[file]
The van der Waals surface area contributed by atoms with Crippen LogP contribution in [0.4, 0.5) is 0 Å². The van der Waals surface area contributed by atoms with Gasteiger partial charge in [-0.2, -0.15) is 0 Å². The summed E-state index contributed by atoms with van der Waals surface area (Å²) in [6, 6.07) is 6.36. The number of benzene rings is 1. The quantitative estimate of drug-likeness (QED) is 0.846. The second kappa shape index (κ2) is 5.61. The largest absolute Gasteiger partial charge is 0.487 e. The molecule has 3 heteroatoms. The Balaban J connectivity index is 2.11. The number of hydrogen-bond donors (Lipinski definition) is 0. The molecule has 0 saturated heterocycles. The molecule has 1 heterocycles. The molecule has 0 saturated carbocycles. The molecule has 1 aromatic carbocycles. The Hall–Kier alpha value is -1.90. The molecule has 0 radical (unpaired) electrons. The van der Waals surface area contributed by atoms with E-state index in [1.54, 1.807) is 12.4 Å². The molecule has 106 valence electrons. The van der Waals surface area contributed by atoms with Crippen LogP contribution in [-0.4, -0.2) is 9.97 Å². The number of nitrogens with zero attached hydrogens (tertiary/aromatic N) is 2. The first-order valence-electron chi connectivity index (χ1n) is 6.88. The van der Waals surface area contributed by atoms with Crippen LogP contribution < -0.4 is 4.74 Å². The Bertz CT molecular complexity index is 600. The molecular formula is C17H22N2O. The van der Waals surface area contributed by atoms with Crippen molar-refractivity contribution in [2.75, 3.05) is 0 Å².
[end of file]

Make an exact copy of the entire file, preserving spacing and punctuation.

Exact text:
The van der Waals surface area contributed by atoms with Crippen LogP contribution in [0.4, 0.5) is 0 Å². The van der Waals surface area contributed by atoms with Gasteiger partial charge in [-0.2, -0.15) is 0 Å². The summed E-state index contributed by atoms with van der Waals surface area (Å²) in [6, 6.07) is 6.36. The number of benzene rings is 1. The quantitative estimate of drug-likeness (QED) is 0.846. The second kappa shape index (κ2) is 5.61. The largest absolute Gasteiger partial charge is 0.487 e. The molecule has 3 heteroatoms. The Balaban J connectivity index is 2.11. The number of hydrogen-bond donors (Lipinski definition) is 0. The molecule has 0 saturated heterocycles. The molecule has 1 heterocycles. The molecule has 0 saturated carbocycles. The molecule has 1 aromatic carbocycles. The Hall–Kier alpha value is -1.90. The molecule has 0 radical (unpaired) electrons. The van der Waals surface area contributed by atoms with E-state index in [1.54, 1.807) is 12.4 Å². The molecule has 106 valence electrons. The van der Waals surface area contributed by atoms with Crippen LogP contribution in [-0.4, -0.2) is 9.97 Å². The number of nitrogens with zero attached hydrogens (tertiary/aromatic N) is 2. The first-order valence-electron chi connectivity index (χ1n) is 6.88. The van der Waals surface area contributed by atoms with Crippen LogP contribution < -0.4 is 4.74 Å². The Bertz CT molecular complexity index is 600. The molecular formula is C17H22N2O. The van der Waals surface area contributed by atoms with Crippen molar-refractivity contribution in [2.75, 3.05) is 0 Å².